Messenger of the Lord


What It Meant and What It Means

Here we are advised to study (1) what the words “meant” in 30 A.D., and (2) what we should understand them to “mean” to us today. That study must follow the rules of hermeneutics if two or more people are to agree on what a document originally “meant” and what it “means” today. 3 Further, the goal of hermeneutics is not only to understand what an author meant but to make sure that the author is not misunderstood. 4 MOL 372.4

Here are some basic rules of hermeneutics: MOL 372.5

If a document is in a foreign language, a knowledge of that language is needed, including an understanding of that language’s structure and idioms. Although especially true of the Bible with its Hebrew, Aramaic, and Greek documents, understanding the idioms and peculiarities of nineteenth-century American English is helpful in understanding Ellen White. Merely a dictionary knowledge is not sufficient. MOL 372.6

The type of literary form must be recognized—whether prose or poetry, prophecy or history, allegory or parable, etc. Both the Bible and the writings of Ellen White require this awareness. MOL 372.7

The historical context, including the precise time of writing, must be understood before correct deductions can be made, especially if the document deals with ethics, interrelationships with contemporary civil powers, and prevailing thought patterns. To understand the Bible and the writings of Ellen White, students must be aware of historical context. MOL 372.8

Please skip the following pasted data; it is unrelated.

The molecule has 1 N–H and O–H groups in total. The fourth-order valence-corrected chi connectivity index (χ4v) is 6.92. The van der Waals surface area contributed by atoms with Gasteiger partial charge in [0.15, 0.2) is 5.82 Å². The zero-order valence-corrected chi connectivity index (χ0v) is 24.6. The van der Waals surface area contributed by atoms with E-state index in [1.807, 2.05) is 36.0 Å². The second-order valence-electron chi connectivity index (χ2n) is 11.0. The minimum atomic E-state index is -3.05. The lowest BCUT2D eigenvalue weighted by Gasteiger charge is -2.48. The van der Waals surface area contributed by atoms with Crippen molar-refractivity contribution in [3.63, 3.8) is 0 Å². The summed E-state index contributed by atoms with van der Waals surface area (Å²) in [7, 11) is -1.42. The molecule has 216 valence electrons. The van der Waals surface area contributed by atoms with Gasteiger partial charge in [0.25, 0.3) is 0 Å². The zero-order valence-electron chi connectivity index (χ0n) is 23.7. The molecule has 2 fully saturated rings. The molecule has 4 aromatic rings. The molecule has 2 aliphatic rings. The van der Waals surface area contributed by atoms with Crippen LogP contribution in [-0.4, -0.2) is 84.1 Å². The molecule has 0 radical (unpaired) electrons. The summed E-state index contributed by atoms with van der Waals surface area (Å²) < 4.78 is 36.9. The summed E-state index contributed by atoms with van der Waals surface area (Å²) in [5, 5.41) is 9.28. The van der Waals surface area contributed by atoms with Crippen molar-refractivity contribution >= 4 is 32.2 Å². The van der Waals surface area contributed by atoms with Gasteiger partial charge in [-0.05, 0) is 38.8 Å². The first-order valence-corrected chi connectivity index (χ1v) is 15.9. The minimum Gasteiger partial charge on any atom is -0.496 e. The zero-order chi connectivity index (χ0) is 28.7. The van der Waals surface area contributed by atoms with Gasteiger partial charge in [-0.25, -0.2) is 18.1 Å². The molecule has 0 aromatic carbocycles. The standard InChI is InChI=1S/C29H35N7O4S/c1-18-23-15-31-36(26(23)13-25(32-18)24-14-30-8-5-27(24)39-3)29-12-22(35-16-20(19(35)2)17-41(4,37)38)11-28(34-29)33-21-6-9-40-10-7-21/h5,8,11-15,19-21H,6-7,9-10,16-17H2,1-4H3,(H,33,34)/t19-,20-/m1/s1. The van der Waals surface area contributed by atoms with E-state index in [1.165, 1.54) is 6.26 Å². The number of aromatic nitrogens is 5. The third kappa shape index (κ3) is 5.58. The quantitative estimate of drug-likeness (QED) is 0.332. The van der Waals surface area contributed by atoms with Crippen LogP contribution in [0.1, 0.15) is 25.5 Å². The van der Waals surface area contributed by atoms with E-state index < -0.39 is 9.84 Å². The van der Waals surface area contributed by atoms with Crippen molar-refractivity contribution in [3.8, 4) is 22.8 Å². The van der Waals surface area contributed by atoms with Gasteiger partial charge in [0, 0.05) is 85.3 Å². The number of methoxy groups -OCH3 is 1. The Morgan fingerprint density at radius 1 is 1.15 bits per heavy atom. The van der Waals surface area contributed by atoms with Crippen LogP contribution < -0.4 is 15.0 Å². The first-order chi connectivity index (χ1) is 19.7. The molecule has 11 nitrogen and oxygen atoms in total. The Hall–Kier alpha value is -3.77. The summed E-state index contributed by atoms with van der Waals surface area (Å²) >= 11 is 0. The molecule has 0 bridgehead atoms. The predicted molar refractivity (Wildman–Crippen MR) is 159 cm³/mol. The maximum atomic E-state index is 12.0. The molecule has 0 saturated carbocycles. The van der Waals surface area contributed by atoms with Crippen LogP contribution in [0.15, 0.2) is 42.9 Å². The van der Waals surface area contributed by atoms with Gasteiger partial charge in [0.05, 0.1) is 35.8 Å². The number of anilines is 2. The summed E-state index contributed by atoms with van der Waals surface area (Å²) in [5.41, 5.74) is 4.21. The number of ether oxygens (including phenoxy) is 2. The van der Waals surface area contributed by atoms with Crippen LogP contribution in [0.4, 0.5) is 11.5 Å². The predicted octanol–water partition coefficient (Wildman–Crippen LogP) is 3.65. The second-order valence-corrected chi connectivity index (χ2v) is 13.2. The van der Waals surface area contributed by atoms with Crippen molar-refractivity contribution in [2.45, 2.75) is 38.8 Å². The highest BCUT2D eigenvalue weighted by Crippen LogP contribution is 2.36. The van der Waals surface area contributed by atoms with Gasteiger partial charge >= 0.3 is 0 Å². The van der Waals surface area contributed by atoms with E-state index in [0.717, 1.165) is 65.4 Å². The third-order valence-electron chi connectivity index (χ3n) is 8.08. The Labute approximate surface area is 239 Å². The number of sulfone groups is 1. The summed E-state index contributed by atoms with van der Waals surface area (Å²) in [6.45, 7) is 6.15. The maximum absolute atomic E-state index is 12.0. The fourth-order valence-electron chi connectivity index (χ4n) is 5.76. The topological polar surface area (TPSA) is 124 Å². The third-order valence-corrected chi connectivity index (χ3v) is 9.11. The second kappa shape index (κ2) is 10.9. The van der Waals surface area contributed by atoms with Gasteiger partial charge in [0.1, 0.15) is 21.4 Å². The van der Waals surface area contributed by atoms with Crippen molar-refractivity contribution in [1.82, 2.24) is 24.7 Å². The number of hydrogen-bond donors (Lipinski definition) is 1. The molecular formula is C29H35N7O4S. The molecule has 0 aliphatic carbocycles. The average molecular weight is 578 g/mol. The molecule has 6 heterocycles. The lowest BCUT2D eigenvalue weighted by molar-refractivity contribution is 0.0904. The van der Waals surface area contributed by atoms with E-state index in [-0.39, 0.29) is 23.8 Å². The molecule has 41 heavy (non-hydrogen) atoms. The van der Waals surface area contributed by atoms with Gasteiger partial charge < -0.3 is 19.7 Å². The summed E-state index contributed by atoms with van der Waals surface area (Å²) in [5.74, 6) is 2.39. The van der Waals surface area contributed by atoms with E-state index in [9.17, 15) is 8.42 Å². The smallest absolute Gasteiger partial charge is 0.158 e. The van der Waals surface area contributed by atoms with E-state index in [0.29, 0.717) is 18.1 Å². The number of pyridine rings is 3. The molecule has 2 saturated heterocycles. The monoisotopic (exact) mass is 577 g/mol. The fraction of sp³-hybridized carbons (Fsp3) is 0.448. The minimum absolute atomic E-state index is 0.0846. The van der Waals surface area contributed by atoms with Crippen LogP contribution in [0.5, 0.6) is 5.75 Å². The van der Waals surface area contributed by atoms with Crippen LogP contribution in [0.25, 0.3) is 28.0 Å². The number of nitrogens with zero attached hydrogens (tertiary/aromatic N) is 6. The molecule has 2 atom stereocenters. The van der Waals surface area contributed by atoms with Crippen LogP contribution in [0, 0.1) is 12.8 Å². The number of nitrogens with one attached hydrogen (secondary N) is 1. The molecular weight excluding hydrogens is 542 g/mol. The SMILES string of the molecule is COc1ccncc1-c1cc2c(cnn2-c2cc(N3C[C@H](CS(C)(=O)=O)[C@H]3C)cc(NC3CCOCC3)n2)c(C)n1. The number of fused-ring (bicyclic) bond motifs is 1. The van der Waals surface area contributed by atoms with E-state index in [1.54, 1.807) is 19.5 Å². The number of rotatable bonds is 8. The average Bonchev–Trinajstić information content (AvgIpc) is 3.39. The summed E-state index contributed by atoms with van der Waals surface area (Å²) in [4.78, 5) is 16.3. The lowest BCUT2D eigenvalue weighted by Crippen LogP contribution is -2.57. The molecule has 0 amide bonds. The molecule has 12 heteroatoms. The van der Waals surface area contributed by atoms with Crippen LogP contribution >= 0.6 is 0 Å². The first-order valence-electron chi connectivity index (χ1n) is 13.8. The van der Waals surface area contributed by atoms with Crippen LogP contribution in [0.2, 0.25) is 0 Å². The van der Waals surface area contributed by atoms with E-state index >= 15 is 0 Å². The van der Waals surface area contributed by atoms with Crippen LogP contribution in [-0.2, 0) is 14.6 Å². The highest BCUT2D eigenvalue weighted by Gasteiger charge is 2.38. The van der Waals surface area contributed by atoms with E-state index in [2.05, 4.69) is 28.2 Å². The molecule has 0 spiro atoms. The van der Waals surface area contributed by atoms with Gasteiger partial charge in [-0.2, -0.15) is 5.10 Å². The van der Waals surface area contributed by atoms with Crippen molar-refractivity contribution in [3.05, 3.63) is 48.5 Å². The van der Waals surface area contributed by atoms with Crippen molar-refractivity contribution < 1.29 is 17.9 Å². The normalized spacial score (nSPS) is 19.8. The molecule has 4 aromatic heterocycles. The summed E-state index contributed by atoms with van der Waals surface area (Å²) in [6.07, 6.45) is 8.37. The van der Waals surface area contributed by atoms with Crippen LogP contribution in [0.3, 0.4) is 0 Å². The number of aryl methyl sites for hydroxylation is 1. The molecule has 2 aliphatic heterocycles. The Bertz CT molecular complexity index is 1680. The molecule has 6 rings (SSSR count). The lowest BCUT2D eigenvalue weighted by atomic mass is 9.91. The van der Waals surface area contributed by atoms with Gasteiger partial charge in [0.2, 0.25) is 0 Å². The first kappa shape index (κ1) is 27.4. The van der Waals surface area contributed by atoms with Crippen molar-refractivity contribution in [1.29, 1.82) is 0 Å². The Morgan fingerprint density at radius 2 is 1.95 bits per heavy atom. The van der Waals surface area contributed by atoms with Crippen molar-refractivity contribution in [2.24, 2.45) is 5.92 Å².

A knowledge of the climatic and geographical factors that influenced the writer is helpful. Much of the Bible, for example, would be obscure without a knowledge of Palestinian geographical conditions and the impact of its climate. Large parts of Ellen White’s observations and counsel become more understandable when we recognize these factors. MOL 372.9

In order to think like the writer and to “hear” like his or her hearers, we today must try to “see” what they saw and “hear” what they heard. We must learn all we can about the character and personality of the author as well as the general personal interplay of the people referred to in the document being studied. MOL 373.1

Readers must discover what Bible statements meant to the prophet’s contemporaries before focusing on what they should mean today. This will protect students from “seeing” in the Bible only what they are looking for. 5 MOL 373.2

In the study of the Bible, we accept the implicit Biblical understanding that the Old and New Testaments together form a canon that contains the record of God’s unique revelation to human beings. Thus the Bible is its own best interpreter, providing a unifying theological context for understanding any particular chapter and verse. This same principle of unity and coherence will help students understand more clearly the totality of Ellen White’s thoughts. 6 MOL 373.3

The challenge to understand what the Bible means is not a modern phenomenon. Early in the New Testament the need for interpretation arose with Philip’s question to the Ethiopian: “Do you understand what you are reading?” MOL 373.4

And he (the Ethiopian) said, “How can I, unless someone guides me?” (Acts 8:30, 31). The role of guide is performed best by those who faithfully follow the principles of interpretation (hermeneutics). MOL 373.5